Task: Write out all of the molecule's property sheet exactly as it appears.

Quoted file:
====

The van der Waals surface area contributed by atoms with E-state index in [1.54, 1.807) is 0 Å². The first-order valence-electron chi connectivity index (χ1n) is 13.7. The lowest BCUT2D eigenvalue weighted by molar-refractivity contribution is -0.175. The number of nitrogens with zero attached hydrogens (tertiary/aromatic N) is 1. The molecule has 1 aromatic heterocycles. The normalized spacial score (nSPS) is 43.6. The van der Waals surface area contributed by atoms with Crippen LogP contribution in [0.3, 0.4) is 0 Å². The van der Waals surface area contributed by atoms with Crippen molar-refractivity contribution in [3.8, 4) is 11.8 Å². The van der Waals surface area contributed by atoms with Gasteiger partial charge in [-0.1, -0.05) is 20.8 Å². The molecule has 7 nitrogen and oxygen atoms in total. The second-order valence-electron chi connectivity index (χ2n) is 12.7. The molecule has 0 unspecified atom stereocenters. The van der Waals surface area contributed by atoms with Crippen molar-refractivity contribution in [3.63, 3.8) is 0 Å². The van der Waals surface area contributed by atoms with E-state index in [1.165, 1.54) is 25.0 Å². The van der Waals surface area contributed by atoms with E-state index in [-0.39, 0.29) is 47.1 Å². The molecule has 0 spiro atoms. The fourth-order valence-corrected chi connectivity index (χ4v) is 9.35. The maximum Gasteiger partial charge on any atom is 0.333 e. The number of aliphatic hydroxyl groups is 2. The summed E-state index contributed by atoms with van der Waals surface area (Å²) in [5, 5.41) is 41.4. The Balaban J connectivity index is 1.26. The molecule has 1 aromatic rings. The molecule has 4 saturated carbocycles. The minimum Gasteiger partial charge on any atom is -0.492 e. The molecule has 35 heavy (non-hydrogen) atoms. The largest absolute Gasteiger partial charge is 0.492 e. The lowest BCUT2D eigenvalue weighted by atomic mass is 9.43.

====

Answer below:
The van der Waals surface area contributed by atoms with E-state index in [1.54, 1.807) is 0 Å². The first-order valence-electron chi connectivity index (χ1n) is 13.7. The lowest BCUT2D eigenvalue weighted by molar-refractivity contribution is -0.175. The number of nitrogens with zero attached hydrogens (tertiary/aromatic N) is 1. The molecule has 1 aromatic heterocycles. The normalized spacial score (nSPS) is 43.6. The van der Waals surface area contributed by atoms with Crippen LogP contribution in [0.3, 0.4) is 0 Å². The van der Waals surface area contributed by atoms with Crippen molar-refractivity contribution in [3.8, 4) is 11.8 Å². The van der Waals surface area contributed by atoms with Gasteiger partial charge in [-0.1, -0.05) is 20.8 Å². The molecule has 7 nitrogen and oxygen atoms in total. The second-order valence-electron chi connectivity index (χ2n) is 12.7. The molecule has 0 unspecified atom stereocenters. The van der Waals surface area contributed by atoms with Crippen molar-refractivity contribution in [3.63, 3.8) is 0 Å². The van der Waals surface area contributed by atoms with E-state index in [1.165, 1.54) is 25.0 Å². The van der Waals surface area contributed by atoms with E-state index in [-0.39, 0.29) is 47.1 Å². The molecule has 0 spiro atoms. The fourth-order valence-corrected chi connectivity index (χ4v) is 9.35. The maximum Gasteiger partial charge on any atom is 0.333 e. The number of aliphatic hydroxyl groups is 2. The summed E-state index contributed by atoms with van der Waals surface area (Å²) in [5, 5.41) is 41.4. The Balaban J connectivity index is 1.26. The molecule has 1 aromatic rings. The molecule has 4 saturated carbocycles. The minimum Gasteiger partial charge on any atom is -0.492 e. The molecule has 35 heavy (non-hydrogen) atoms. The largest absolute Gasteiger partial charge is 0.492 e. The lowest BCUT2D eigenvalue weighted by atomic mass is 9.43.